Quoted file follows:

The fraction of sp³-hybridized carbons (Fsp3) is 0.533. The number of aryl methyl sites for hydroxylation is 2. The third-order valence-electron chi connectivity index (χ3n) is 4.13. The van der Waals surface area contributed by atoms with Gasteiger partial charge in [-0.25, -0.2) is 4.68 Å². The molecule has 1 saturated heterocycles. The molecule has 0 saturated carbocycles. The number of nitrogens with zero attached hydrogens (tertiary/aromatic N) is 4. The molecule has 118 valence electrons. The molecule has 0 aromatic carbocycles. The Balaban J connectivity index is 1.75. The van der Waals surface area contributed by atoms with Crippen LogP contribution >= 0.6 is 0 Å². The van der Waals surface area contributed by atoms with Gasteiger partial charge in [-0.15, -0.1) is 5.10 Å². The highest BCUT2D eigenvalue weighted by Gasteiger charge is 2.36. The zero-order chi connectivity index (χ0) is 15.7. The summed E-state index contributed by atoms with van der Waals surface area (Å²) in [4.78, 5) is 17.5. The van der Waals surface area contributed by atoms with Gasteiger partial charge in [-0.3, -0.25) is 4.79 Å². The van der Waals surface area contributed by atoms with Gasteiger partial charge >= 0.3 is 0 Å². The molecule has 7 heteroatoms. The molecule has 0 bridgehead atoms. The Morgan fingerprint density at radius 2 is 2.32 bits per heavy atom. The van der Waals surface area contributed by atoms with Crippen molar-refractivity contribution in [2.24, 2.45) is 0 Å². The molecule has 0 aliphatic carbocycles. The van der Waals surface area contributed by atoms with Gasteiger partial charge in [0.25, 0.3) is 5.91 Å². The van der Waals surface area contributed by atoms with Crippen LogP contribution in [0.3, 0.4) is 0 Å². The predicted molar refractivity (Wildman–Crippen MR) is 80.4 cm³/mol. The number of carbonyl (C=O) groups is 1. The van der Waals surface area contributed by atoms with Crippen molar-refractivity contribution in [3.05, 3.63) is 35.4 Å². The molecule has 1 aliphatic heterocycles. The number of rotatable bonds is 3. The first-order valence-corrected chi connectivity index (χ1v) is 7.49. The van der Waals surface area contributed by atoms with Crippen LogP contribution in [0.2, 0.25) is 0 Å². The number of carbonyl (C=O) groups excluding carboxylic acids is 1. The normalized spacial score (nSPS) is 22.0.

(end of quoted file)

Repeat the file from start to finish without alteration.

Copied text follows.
The fraction of sp³-hybridized carbons (Fsp3) is 0.533. The number of aryl methyl sites for hydroxylation is 2. The third-order valence-electron chi connectivity index (χ3n) is 4.13. The van der Waals surface area contributed by atoms with Gasteiger partial charge in [-0.25, -0.2) is 4.68 Å². The molecule has 1 saturated heterocycles. The molecule has 0 saturated carbocycles. The number of nitrogens with zero attached hydrogens (tertiary/aromatic N) is 4. The molecule has 118 valence electrons. The molecule has 0 aromatic carbocycles. The Balaban J connectivity index is 1.75. The van der Waals surface area contributed by atoms with Crippen LogP contribution >= 0.6 is 0 Å². The van der Waals surface area contributed by atoms with Gasteiger partial charge in [-0.15, -0.1) is 5.10 Å². The highest BCUT2D eigenvalue weighted by Gasteiger charge is 2.36. The zero-order chi connectivity index (χ0) is 15.7. The summed E-state index contributed by atoms with van der Waals surface area (Å²) in [4.78, 5) is 17.5. The van der Waals surface area contributed by atoms with Gasteiger partial charge in [-0.3, -0.25) is 4.79 Å². The van der Waals surface area contributed by atoms with Gasteiger partial charge >= 0.3 is 0 Å². The molecule has 7 heteroatoms. The molecule has 0 bridgehead atoms. The Morgan fingerprint density at radius 2 is 2.32 bits per heavy atom. The van der Waals surface area contributed by atoms with Crippen molar-refractivity contribution in [2.24, 2.45) is 0 Å². The molecule has 0 aliphatic carbocycles. The van der Waals surface area contributed by atoms with Gasteiger partial charge in [0.25, 0.3) is 5.91 Å². The van der Waals surface area contributed by atoms with Crippen LogP contribution in [0.3, 0.4) is 0 Å². The predicted molar refractivity (Wildman–Crippen MR) is 80.4 cm³/mol. The number of carbonyl (C=O) groups is 1. The van der Waals surface area contributed by atoms with Crippen molar-refractivity contribution in [3.05, 3.63) is 35.4 Å². The molecule has 1 aliphatic heterocycles. The number of rotatable bonds is 3. The first-order valence-corrected chi connectivity index (χ1v) is 7.49. The van der Waals surface area contributed by atoms with Crippen LogP contribution in [0.2, 0.25) is 0 Å². The number of carbonyl (C=O) groups excluding carboxylic acids is 1. The normalized spacial score (nSPS) is 22.0.